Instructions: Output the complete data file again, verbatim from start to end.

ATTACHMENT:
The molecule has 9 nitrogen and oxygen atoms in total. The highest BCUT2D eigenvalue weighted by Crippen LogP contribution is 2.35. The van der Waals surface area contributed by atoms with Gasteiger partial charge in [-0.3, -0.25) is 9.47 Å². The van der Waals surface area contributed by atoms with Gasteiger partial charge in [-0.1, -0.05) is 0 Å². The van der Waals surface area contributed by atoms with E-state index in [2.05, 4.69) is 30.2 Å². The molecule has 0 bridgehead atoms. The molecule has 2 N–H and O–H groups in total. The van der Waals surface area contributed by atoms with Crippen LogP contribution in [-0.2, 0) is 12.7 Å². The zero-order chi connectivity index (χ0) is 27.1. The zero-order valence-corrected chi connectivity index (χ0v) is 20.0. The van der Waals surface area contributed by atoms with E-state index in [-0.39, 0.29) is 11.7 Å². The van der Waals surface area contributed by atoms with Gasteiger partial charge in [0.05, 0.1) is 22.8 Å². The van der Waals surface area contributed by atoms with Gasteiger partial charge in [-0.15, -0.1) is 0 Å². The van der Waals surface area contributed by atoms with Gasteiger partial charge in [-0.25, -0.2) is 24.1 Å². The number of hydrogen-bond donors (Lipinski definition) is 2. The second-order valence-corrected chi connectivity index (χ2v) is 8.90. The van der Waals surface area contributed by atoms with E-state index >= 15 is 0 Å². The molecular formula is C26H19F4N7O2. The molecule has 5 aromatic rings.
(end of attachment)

The molecule has 9 nitrogen and oxygen atoms in total. The highest BCUT2D eigenvalue weighted by Crippen LogP contribution is 2.35. The van der Waals surface area contributed by atoms with Gasteiger partial charge in [-0.3, -0.25) is 9.47 Å². The van der Waals surface area contributed by atoms with Gasteiger partial charge in [-0.1, -0.05) is 0 Å². The van der Waals surface area contributed by atoms with E-state index in [2.05, 4.69) is 30.2 Å². The molecule has 0 bridgehead atoms. The molecule has 2 N–H and O–H groups in total. The van der Waals surface area contributed by atoms with Crippen LogP contribution in [-0.2, 0) is 12.7 Å². The zero-order chi connectivity index (χ0) is 27.1. The zero-order valence-corrected chi connectivity index (χ0v) is 20.0. The van der Waals surface area contributed by atoms with E-state index in [-0.39, 0.29) is 11.7 Å². The van der Waals surface area contributed by atoms with Gasteiger partial charge in [0.05, 0.1) is 22.8 Å². The van der Waals surface area contributed by atoms with Gasteiger partial charge in [-0.15, -0.1) is 0 Å². The van der Waals surface area contributed by atoms with Gasteiger partial charge in [-0.25, -0.2) is 24.1 Å². The number of hydrogen-bond donors (Lipinski definition) is 2. The second-order valence-corrected chi connectivity index (χ2v) is 8.90. The van der Waals surface area contributed by atoms with E-state index >= 15 is 0 Å². The molecular formula is C26H19F4N7O2. The molecule has 5 aromatic rings.